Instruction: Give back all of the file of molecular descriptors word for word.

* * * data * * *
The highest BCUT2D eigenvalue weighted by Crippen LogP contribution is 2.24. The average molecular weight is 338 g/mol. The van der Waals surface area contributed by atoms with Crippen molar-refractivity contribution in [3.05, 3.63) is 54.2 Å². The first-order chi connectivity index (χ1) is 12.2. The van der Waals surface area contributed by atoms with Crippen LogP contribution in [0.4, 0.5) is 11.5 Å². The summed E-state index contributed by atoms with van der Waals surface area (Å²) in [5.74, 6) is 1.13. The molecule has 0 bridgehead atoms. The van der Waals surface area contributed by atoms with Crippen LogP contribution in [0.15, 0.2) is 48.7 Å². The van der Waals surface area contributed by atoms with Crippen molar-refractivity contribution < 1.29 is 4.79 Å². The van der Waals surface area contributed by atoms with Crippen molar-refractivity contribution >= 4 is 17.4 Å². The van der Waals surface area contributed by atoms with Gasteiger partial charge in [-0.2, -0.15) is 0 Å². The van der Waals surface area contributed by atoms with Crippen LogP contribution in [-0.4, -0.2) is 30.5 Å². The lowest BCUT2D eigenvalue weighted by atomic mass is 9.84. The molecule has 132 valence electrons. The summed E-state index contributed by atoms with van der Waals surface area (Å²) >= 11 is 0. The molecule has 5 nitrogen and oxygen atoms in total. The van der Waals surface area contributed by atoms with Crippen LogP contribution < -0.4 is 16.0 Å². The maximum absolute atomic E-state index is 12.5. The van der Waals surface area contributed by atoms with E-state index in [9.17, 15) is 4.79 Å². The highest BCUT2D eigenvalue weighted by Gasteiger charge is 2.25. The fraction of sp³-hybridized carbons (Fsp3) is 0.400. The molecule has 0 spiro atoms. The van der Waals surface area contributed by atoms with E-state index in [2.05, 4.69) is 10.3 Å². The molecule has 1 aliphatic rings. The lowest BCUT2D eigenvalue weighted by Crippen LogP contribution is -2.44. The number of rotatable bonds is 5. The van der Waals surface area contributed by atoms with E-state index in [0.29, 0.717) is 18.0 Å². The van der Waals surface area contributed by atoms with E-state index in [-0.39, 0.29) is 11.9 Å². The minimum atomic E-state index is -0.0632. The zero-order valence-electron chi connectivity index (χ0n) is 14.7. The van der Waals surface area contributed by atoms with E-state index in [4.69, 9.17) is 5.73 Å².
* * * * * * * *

The highest BCUT2D eigenvalue weighted by Crippen LogP contribution is 2.24. The average molecular weight is 338 g/mol. The van der Waals surface area contributed by atoms with Crippen molar-refractivity contribution in [3.05, 3.63) is 54.2 Å². The first-order chi connectivity index (χ1) is 12.2. The van der Waals surface area contributed by atoms with Crippen LogP contribution in [0.4, 0.5) is 11.5 Å². The summed E-state index contributed by atoms with van der Waals surface area (Å²) in [5.74, 6) is 1.13. The molecule has 0 bridgehead atoms. The van der Waals surface area contributed by atoms with Crippen LogP contribution in [0.15, 0.2) is 48.7 Å². The van der Waals surface area contributed by atoms with Crippen molar-refractivity contribution < 1.29 is 4.79 Å². The van der Waals surface area contributed by atoms with Crippen molar-refractivity contribution >= 4 is 17.4 Å². The van der Waals surface area contributed by atoms with Gasteiger partial charge in [-0.2, -0.15) is 0 Å². The van der Waals surface area contributed by atoms with Crippen LogP contribution in [-0.4, -0.2) is 30.5 Å². The lowest BCUT2D eigenvalue weighted by atomic mass is 9.84. The molecule has 132 valence electrons. The summed E-state index contributed by atoms with van der Waals surface area (Å²) >= 11 is 0. The molecule has 5 nitrogen and oxygen atoms in total. The van der Waals surface area contributed by atoms with Crippen LogP contribution < -0.4 is 16.0 Å². The maximum absolute atomic E-state index is 12.5. The van der Waals surface area contributed by atoms with E-state index in [9.17, 15) is 4.79 Å². The highest BCUT2D eigenvalue weighted by Gasteiger charge is 2.25. The fraction of sp³-hybridized carbons (Fsp3) is 0.400. The molecule has 0 spiro atoms. The van der Waals surface area contributed by atoms with E-state index in [2.05, 4.69) is 10.3 Å². The molecule has 1 aliphatic rings. The lowest BCUT2D eigenvalue weighted by Crippen LogP contribution is -2.44. The number of rotatable bonds is 5. The van der Waals surface area contributed by atoms with E-state index in [0.29, 0.717) is 18.0 Å². The van der Waals surface area contributed by atoms with E-state index in [-0.39, 0.29) is 11.9 Å². The minimum atomic E-state index is -0.0632. The zero-order valence-electron chi connectivity index (χ0n) is 14.7. The van der Waals surface area contributed by atoms with E-state index in [4.69, 9.17) is 5.73 Å².